God, Irrationality, and Violence

0915061214_M_091506_pope_protest.jpg [AP]

People just can’t seem to help it. Not even the Pope can avoid it. It? Offending Muslims and fomenting violence. Even though, superficially, the problem is at the latter point, the real issue is the former.

Who has “unleashed a torrent of rage”? Whose “provocation” could leave “even deeper scars”? Whose “derogatory” comments were an attempt to “revive the mentality of the crusades,” someone who belongs in the same category as Hitler and Mussolini? If you guessed, “The Islamic terrorists who are firebombing Orthodox[!] and Anglican[!] churches,” you’d be wrong. It’s the Pope, of course.

Nevermind that “his” comments weren’t his, but the comments of a Byzantine emperor in a debate with a Muslim. Nevermind that he was not approving or agreeing with the comments on violence, since his talk was on God and reason. Nevermind that the current violence and rumors of violence seem to bear out “his” comments (which, again, were not his comments). Nevermind all that. Say you’re sorry and we won’t assasinate you when you come to Turkey! (We’re a peaceful religion. Until the next time you make us mad.) Which explains (or not) the irrationality of the following comments by the Sunni Iraqi Islamic Party:

“The world today needs all religious authorities to cooperate to curb the phenomenon of violence,” it said. “We urge all Christian religious authorities in both the Arab and Western world not to be involved in the confrontation against the Islamic world as it could lead to Muslim-Christian violence, God forbid.”

Shall we parse that? How about, first of all, cooperating to curb the “phenomenon of violence” of your own people? Who is the instigator of violence, the one who speaks or the one who firebombs? Surely they can’t really mean “Muslim and Christian violence”? When was the last time someone firebombed a mosque because Muslim clerics were preaching hatred of Christianity? Who is trying to revive the mentality of the Crusades, again? God forbid, indeed. (We’ll just have to check on which “God” forbids firebombing of those with whom you disagree.)

The real question is not why Muslims firebombed churches, but why don’t the Orthodox, psychologists, sociologists, and evolutionists blow up the Vatican, all of whom were addressed in a more or less negative way in the talk? Perhaps the Pope’s speech on rational behavior and its association with godliness has more to do with the outcome of his remarks than just a few quoted lines.


6 thoughts on “God, Irrationality, and Violence

  1. Islam translates as submission.

    I see little correlation between submisison and peace. However, I suppose if one is to veiw peace as everyone submitting to one world leader under Sharia Law, then Islam could be considered a religion of peace.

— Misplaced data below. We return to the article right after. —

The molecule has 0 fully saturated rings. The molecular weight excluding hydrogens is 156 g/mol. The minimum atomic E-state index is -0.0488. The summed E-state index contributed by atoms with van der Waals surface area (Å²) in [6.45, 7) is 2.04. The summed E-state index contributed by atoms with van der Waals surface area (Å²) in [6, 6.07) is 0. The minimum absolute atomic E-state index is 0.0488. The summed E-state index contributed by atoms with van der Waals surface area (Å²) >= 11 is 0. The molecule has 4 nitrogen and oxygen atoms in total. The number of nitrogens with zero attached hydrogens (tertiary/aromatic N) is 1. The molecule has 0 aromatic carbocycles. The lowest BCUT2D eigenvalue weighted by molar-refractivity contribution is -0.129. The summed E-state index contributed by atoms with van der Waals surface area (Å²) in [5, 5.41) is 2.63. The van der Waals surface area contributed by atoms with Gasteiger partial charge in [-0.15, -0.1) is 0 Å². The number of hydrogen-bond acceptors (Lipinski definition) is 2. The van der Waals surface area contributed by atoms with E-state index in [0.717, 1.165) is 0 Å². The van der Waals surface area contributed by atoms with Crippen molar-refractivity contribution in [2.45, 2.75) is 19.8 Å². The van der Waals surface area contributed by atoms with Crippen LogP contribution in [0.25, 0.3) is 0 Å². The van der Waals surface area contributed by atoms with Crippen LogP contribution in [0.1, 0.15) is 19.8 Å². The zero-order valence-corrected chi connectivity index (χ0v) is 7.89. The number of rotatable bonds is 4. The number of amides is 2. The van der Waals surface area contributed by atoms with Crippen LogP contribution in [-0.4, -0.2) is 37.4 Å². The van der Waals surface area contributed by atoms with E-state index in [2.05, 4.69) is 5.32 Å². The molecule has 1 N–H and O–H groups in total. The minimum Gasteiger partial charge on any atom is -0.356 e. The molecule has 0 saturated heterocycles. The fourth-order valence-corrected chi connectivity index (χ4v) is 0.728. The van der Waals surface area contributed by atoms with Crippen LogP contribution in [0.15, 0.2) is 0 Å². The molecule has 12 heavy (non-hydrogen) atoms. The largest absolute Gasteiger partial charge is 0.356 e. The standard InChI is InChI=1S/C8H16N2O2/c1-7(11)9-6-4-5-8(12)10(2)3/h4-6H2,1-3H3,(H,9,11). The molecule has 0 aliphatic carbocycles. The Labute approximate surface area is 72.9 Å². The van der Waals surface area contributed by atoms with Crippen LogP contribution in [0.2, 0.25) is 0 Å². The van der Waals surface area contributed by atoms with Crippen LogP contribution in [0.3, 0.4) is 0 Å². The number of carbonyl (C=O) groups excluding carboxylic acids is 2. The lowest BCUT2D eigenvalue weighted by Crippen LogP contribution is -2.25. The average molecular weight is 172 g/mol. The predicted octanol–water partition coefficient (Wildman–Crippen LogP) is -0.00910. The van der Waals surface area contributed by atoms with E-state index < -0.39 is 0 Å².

The point is recognizing that the people claiming that Islam is a religion of peace are not being honest about what they really mean.

    I am not fooled by their rhetoric, and neither is the Pope.

  2. This is my favorite ?!?!? quote about the whole thing:

    “Fauzan Al-Anshori, spokesman for the radical Indonesian Mujahideen Council, said the Pope misunderstood Islam and jihad (Islamic holy war or struggle) and challenged him to a dialogue.

    “Muslims can’t eliminate jihad from the Islamic discourse, the same way Christians can’t do away with the doctrine of Trinity,” he said.”

    Here’s the link:

    Somehow equating the Islamic doctrine of Jihad to the Trinity as both doctrines we wish we could “do away with” seems A BIT ODD! Uh, yeah, while we in the West don’t understand Islam (the Pope included), HE definitely knows Christianity…

    P.S. Thanks to the “stellar” play of (#1 draft pick) Shaun Alexander, you squeaked by me in F.F. last week!! But revenge will (I hope) be mine! 🙂

  3. What I find most interesting is that Benedict said that the teachings of Mohammed were “evil and inhumane”… and how did Muslims respond? By blowing up churches and killing Christians… but no way was Benedict right according to the media and the Islamic world.

    So who is more to blame in this situation? The man who calls someone inhumane? Or the accused who respond by killing their fellow man?


  4. I think the Pope was right and simply taken out of context. The violence if anything exposes the ignorance in regards to what the pope said and the purpose of his quote.

    He basically said that religious conversion should not be through violence, but through reason.

    Then he quoted a Christian scholar who said that violent conversions wrought by Islam had not produced anything good.

    Then the pope talks about faith being something of the spirit rather than the body, suggesting that unless you convert the spirit, conversion of the body through force can’t produce what a converted spirit can produce.

    I’m reading in a little here, but the Pope was arguing against violence, period and arguing for religious tolerance. And that’s probably because our God is a merciful God who converts us through his own work and through bodily force.

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